Amazing as it seems, even the most astute CEO may have a blind eye when it comes to unnecessary expenditures. The status quo can have a tranquilizing effect on leaders; it takes a different kind of mindset to look at around your office with new eyes. Have a look at these three areas and see if you don’t add back some expenses immediately.
Who is earning what?
Yes, small business controllers are earning 80k today, when 100k was in many an offer letter just five years ago. Your managers are working longer hours for less dollars. Your service-providers, technicians, and income producers of every kind work evenings and weekends for lower pay than their 40-hour week alone generated just a few years ago. But what about your support staff, your part time employees, and your hourly help?
Many cash-strapped business owners see and understand the need to cut top-level income for their professional-level employees, while overlooking one of the biggest drains on profits: a bloated administrative payroll that has increased, not decreased. Between top hourly rates for long-time administrative help, added overtime for many hourly employees and support staff of all kinds, are you watching the payroll numbers where they really need to be watched?
Don’t just look at your total salary numbers; dissect them. Look at each “department” or each “person” when you are trying to manage costs. Can you eliminate positions, out-source tasks, combine jobs, or delete processes? Be sure to take care of the employees who deliver the income to your firm, and make sure that the salary pool is properly weighted.
Eliminate some customer service!
Recently this writer wrote the wrong “ship-to” address on an order from Amazon. The package sat unopened at the wrong location and the “coffee” was not delivered to its intended recipient. When told of the error, Amazon reshipped the order without question and did not even request that the mis-shipment be returned. What is the moral of this story? Don’t waste a lot of labor time on something that isn’t worth the expense.
If a credit to a customer’s account will make the customer happier and take less time, perhaps its time to evaluate what your manpower is “manning.” Ever have a complaint at a Ritz-Carlton hotel? The front desk manager is empowered to give a credit on the spot. No letters, no fighting, no leaving with a bad taste in your mouth. If it takes your customer an hour to register their unhappiness, your employees an hour to unravel the problem, and then the customer has to wrap up a returning product, just so it can sit on your floor awaiting someone else to do a fix or a swap, what is another way to tackle this problem? Think outside the box a bit and maybe your time-honored customer service needs revamping. Time is money!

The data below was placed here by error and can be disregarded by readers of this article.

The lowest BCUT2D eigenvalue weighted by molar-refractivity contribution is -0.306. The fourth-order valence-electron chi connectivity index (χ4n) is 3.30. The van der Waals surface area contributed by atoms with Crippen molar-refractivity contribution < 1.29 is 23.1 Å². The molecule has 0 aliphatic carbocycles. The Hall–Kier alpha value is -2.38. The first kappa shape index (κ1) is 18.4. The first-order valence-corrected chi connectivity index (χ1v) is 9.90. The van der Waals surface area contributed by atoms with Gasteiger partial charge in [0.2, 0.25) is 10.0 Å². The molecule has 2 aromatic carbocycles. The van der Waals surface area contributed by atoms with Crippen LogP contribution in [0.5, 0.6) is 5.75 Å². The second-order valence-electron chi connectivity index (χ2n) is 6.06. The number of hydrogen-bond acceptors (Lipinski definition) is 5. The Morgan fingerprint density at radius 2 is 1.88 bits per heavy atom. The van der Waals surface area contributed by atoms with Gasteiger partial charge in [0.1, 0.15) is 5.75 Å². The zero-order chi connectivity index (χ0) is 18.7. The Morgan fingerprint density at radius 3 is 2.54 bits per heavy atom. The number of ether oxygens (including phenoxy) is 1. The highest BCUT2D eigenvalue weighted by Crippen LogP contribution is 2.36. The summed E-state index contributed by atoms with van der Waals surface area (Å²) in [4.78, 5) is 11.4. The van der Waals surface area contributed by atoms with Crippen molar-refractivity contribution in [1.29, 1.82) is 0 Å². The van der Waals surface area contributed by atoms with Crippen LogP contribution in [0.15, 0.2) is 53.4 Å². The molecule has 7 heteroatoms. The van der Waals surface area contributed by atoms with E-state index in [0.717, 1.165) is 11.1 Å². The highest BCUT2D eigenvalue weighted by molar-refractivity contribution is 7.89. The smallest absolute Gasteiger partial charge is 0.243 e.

Stop coddling your customers!
Remember the whining teen years—everyone else has it better than I do; everyone else is allowed to go there, do that, have that? Well if your customers are allowed to act like teenagers, you should reread those parenting books. Set guidelines and formulas, and package your deliverables. If every sale is a new discovery or every collection has its own rules, you’ll need an employee for every few customers, just to meet all those custom needs.
The stricter you are and the more standardized and packaged your offerings appear, the less bickering you will have. And each customer will know exactly where they stand as far as what they are buying and what and when they are paying. When was the last time you were able to get the president of GM on the phone to demand a custom color and insist you drive the car for three months before you pay for it?
The lessons here? When it comes to cutting costs and running a leaner operation, everything and anything is a target. If you want to keep more profit, you need to look where you haven’t looked before. Streamlining is a moving obstacle. See old ways as just examples to use to come up with new ways.
“Sign” by stock.exchange member Constantin Jurcut.
Patricia Sigmon is founder and president of LPS Consulting , a 30-year-old technology firm that specializes in creating technology solutions for small to midsize businesses, with profit generation and return on investment as the focus. Sigmon also provides profit-generation advice in her boutique, profit-centric firm, David Advisory Group. A successful entrepreneur, a sought-after speaker, and one of our leading experts in the field of profit management, she is author of Six Steps to Creating Profit: A Guide for Small and Mid-sized Service-Based Businesses (Wiley).